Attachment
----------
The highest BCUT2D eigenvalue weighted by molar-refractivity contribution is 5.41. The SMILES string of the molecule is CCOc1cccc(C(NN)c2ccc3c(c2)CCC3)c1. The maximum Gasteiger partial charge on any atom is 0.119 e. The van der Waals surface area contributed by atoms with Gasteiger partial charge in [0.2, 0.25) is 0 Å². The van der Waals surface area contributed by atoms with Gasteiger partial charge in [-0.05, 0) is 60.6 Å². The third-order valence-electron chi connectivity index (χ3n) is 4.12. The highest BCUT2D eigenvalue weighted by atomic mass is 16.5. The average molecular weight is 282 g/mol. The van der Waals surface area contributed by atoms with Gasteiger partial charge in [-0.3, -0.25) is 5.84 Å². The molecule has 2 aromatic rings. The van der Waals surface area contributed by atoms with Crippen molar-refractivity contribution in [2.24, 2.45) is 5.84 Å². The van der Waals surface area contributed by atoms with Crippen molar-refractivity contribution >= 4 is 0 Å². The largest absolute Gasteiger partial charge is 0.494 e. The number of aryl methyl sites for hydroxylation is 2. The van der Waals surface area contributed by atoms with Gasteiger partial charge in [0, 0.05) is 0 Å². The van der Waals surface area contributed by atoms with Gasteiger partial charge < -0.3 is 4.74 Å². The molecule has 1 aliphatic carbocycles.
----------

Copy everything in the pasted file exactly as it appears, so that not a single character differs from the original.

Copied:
The highest BCUT2D eigenvalue weighted by molar-refractivity contribution is 5.41. The SMILES string of the molecule is CCOc1cccc(C(NN)c2ccc3c(c2)CCC3)c1. The maximum Gasteiger partial charge on any atom is 0.119 e. The van der Waals surface area contributed by atoms with Gasteiger partial charge in [0.2, 0.25) is 0 Å². The van der Waals surface area contributed by atoms with Gasteiger partial charge in [-0.05, 0) is 60.6 Å². The third-order valence-electron chi connectivity index (χ3n) is 4.12. The highest BCUT2D eigenvalue weighted by atomic mass is 16.5. The average molecular weight is 282 g/mol. The van der Waals surface area contributed by atoms with Gasteiger partial charge in [-0.3, -0.25) is 5.84 Å². The molecule has 2 aromatic rings. The van der Waals surface area contributed by atoms with Crippen molar-refractivity contribution in [2.24, 2.45) is 5.84 Å². The van der Waals surface area contributed by atoms with Crippen molar-refractivity contribution >= 4 is 0 Å². The largest absolute Gasteiger partial charge is 0.494 e. The number of aryl methyl sites for hydroxylation is 2. The van der Waals surface area contributed by atoms with Gasteiger partial charge in [0, 0.05) is 0 Å². The van der Waals surface area contributed by atoms with Gasteiger partial charge < -0.3 is 4.74 Å². The molecule has 1 aliphatic carbocycles.